Dealing with depression, substance abuse

WASHINGTON (WUSA9) -- Following Robin Williams' death there is a national discussion about depression and substance abuse. Dr. Thomas N. Wise of Inova Fairfax Hospital talks about the symptoms and treatment of depression.

Andrea: After we read the stories about Robin Williams we always say if you are or you know someone who is feeling depressed this is the number to call. What do we see, how do you know what to feel, what are the symptoms of depression?

Dr. Wise: Well there are a lot of symptoms that can occur in how people think and the way we can tell that is what people are talking about it everything seems helpless, everything seems negative. In friends and family members and such individuals we will see that. The others are behavioral things, they don't feel like doing the things that they used to enjoy, they become isolated not wanting to go out. The other things are basic vital signs, peoples appetites will change. Generally about 85% of depressed people will eat less, could lose weight. About 15% will eat a lot more so its not consistent. The other is sleep people who have increasingly difficult sleep problems may or may not complain about it but there family members should know about it. So you have to look at the personal attributes of the individual. What they think and how they behave, but also interpersonal. What signals are they giving to people. The other is behaviors and we see in Robin Williams case using substances alcohol and other drugs is a major sign that there could well be a depression.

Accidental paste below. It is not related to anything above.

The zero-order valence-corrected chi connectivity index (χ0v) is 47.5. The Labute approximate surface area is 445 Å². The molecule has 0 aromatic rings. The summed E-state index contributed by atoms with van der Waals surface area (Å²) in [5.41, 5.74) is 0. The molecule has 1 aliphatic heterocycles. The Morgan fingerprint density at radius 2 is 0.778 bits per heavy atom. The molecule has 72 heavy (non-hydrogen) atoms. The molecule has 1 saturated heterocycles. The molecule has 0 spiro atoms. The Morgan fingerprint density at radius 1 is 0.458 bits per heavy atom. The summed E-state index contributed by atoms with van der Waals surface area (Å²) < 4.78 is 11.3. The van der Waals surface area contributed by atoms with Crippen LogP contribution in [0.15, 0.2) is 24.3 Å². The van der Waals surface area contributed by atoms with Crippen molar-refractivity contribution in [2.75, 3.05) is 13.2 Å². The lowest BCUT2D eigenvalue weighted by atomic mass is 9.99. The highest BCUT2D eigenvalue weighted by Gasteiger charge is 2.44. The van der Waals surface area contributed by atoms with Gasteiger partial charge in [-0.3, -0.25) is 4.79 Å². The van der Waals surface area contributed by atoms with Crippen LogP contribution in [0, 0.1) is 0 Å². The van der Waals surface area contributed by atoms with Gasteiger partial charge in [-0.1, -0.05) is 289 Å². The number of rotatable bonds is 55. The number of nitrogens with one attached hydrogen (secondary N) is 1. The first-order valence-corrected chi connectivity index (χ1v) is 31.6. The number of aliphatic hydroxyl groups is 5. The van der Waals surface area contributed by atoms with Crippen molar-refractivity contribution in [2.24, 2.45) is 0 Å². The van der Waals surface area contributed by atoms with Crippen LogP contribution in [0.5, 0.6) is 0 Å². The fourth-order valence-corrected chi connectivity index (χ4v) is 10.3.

Andrea: You talked about the substance abuse. Robin Williams sought help for substance abuse I heard him say in an interview tonight that he was sober for 20 years. But he said maybe I should've done more about the depression.

Dr. Wise: It is indeed tragic and he was probably right in retrospect we can say that. People tend to abuse alcohol become dependent on it may well be depressed and people thus who achieve sobriety through a variety of means. Treatment for depression treatment for substance abuse when they get depressed, if they become depressed can relapse for the substances. So we should never want to look at substance abuse in of itself as a isolated unitary problem. It can be treated without depression. But about a third as you pointed out to more people who abuse alcohol or other substances also have depression. It can never be easily separated at the initial intake. Individuals that are being treated for alcohol have to rule out depression first to achieve successful treatment.

Dr. Wise notes that communication is the key to save loved ones from thoughts of depression that can lead to suicide. If you need help or a person close to you needs help do not hesitate to call the National Suicide Prevention Lifeline at 1-800-273-TALK. The person on the line will put you in contact with a person most close to you.


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